• Thu
  • Dec 18, 2014
  • Updated: 2:53am
My Take
PUBLISHED : Saturday, 17 May, 2014, 3:38am
UPDATED : Saturday, 17 May, 2014, 3:38am

EU court's ruling on web search will keep skeletons in the closet

I was a convicted paedophile, a rapist, a gangster and "bankster".

I did serious jail time for my crimes, but that was 20 years ago. I am much better now and a changed person.

I really don't deserve to have my past define my future and who I am now.

Yet, every time I google my name, my past records and news reports of my crimes and conviction keep coming up. That's so unfair.

Luckily, I am European.

Thanks to a new decision by the top European Union court, I can now ask search engines like Google, Bing and Yahoo to block such references in their searches. If they don't do it, I can sue them.

This seems to be the legal situation created by the European Court of Justice, which upheld Spaniard Mario Costeja Gonzalez's case against Google for its searches that link him to a news report about his home being foreclosed and auctioned off 16 years ago.

Notice the linked contents on the web don't have to be libellous or untrue; they are actually true or at least factual.

They are merely deemed "inadequate, irrelevant or no longer relevant", in the words of the court, presumably as considered by the people adversely affected and angered by the web searches.

The court's definition is incredibly broad, and you can easily imagine people who really deserve to have their past bad or unflattering records kept and linked taking full advantage of the ruling, at least if they happen to be in Europe.

Yet the ruling is also incredibly narrow and therefore artificial. It does not affect those records, documents or reports being linked to by the search engines; you can still find them, though perhaps not through Google.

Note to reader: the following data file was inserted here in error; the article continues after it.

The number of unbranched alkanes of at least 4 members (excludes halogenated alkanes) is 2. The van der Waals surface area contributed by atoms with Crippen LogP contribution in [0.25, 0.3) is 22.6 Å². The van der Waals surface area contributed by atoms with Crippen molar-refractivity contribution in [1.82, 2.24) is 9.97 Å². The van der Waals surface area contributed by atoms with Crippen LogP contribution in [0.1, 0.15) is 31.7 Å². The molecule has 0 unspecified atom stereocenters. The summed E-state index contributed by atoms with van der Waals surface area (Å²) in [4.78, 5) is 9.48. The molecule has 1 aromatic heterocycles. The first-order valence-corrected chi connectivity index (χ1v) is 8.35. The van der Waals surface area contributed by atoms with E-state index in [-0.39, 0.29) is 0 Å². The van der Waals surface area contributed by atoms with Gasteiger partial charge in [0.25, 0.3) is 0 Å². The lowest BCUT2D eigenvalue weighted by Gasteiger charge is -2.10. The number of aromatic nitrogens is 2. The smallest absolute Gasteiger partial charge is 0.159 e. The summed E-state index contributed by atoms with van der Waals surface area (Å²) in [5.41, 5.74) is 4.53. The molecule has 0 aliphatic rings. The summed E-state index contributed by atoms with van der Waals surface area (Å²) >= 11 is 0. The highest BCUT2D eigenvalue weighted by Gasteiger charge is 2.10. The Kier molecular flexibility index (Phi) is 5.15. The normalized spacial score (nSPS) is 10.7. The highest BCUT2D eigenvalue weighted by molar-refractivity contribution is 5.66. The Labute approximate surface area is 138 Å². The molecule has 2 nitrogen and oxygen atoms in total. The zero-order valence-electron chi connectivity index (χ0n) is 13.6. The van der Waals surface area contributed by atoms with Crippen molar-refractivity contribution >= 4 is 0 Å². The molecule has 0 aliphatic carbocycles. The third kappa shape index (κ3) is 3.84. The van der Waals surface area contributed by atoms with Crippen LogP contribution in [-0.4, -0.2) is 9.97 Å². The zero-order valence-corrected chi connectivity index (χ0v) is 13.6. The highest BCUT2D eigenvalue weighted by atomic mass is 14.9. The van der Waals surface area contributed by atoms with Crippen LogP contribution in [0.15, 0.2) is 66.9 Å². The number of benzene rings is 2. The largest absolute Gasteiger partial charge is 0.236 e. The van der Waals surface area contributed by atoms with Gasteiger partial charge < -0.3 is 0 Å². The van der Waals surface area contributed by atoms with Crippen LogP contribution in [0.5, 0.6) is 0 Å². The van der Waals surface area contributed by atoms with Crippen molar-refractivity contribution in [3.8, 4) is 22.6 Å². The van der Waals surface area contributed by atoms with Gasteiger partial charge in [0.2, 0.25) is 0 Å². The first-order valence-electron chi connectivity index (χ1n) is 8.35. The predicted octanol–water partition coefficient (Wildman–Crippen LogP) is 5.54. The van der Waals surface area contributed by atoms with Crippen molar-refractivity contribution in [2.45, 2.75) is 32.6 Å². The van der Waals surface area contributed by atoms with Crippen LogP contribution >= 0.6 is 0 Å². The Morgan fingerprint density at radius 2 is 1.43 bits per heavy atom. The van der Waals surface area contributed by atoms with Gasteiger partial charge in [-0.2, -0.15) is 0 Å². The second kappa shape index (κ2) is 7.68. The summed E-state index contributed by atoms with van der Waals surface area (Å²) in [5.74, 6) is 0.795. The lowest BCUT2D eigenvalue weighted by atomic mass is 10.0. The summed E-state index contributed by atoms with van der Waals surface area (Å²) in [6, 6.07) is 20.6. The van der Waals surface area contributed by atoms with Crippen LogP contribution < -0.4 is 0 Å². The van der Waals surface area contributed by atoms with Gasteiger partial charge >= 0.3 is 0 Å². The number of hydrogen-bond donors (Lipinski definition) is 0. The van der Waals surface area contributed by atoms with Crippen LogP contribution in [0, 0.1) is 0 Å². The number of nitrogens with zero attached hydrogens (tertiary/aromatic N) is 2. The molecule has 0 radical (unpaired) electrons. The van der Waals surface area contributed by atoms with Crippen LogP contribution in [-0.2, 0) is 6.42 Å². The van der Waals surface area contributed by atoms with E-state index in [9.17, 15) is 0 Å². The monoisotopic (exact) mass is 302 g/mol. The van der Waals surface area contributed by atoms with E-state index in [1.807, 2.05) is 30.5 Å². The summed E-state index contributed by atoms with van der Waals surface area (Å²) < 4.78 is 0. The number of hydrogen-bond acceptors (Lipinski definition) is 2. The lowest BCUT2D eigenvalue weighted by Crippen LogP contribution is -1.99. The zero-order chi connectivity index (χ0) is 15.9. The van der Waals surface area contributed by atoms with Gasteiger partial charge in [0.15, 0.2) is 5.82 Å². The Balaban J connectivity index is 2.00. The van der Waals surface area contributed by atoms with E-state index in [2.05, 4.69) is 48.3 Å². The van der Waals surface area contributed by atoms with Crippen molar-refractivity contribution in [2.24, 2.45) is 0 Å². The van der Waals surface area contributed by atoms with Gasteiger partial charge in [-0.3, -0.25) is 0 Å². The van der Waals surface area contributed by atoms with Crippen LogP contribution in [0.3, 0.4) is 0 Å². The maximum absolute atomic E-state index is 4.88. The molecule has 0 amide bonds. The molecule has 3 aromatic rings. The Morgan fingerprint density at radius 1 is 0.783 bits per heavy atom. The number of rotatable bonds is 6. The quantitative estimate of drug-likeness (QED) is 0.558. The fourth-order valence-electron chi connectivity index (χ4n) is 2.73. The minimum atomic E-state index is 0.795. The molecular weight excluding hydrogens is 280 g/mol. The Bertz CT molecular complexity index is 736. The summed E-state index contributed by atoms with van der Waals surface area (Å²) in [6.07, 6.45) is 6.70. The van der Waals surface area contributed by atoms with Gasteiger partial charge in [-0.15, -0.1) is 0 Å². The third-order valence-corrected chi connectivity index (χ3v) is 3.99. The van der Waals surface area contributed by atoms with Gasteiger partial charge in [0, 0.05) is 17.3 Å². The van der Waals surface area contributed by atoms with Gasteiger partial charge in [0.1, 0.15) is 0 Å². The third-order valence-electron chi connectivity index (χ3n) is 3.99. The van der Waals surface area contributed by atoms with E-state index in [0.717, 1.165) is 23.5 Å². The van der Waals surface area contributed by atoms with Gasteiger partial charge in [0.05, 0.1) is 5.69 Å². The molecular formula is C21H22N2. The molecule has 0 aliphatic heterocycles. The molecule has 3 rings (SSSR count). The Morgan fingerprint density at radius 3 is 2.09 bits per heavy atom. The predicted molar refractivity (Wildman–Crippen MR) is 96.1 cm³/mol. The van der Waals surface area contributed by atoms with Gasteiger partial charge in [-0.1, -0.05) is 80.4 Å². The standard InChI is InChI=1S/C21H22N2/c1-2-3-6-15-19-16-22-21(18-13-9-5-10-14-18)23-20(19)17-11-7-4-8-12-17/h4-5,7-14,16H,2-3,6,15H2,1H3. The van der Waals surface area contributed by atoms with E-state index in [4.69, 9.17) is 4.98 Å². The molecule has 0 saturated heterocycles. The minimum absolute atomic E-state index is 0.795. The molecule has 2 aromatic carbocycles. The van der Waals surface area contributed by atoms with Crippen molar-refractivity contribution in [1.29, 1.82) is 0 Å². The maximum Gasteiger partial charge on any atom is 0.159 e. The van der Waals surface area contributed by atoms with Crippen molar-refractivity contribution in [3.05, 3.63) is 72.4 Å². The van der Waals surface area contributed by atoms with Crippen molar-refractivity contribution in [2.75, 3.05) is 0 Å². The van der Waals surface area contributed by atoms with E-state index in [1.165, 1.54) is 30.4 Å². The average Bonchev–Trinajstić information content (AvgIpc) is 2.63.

The judgment only impedes your ability to find them through web searches.

Yes, I don't like being defined by my internet searches any more than by people who have first impressions of me that I consider "inadequate, irrelevant or no longer relevant".

But hey, that's life and it's not fair.

Luckily, the ruling only applies within the European Union.

Let's hope the courts and the laws in other parts of the world take a more sensible approach.

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This article is now closed to comments

impala
Of course it doesn't relate to past criminal convictions. This ruling has been profoundly misreported and misunderstood. The court didn't rule that citizens have the right to get their past taken off the internet. What it did rule, was that Google has a duty to balance a citizen's right to privacy with its business of providing relevant information to third parties.

A 16-year old newspaper reference about a forced auction of property due to indebtedness was deemed to be no longer relevant enough to prevail over the plaintiff's right to privacy.

Yet, the picture is really not as black-and-white as Mr Lo paints it. Citizens don't suddenly have the right to get Google to censor all kind of things about them. The court ruled that they should be able to submit a request to Google for certain search results to be omitted. Google can honour this request. Or not. If it doesn't, then a citizen could go to court, but the court will again weigh the balance between a right to privacy and the relevancy of the information.

A serious criminal conviction in the past would be much more relevant and the right to privacy would not easily outweigh it, and hence it is extremely unlikely that any court would order Google to omit references to serious crimes like the ones referenced to Mr Lo.

As usual, Mr Lo is just talking out of his (beep).
321manu
Not that Mr. Lo would actually jump the gun here (perish the thought)...but is there an actual learned legal opinion of the actual legal implications of this ruling within the EU?
The index case involved foreclosure, and not criminal activity. Does the ruling extend to criminal convictions like Mr. Lo's holy trifecta of "pedophile, rapist, and gangster"? If it does, then I would share his concern to some degree. If it doesn't, then I guess Mr. Lo did actually jump the gun.
 
 
 
 
 

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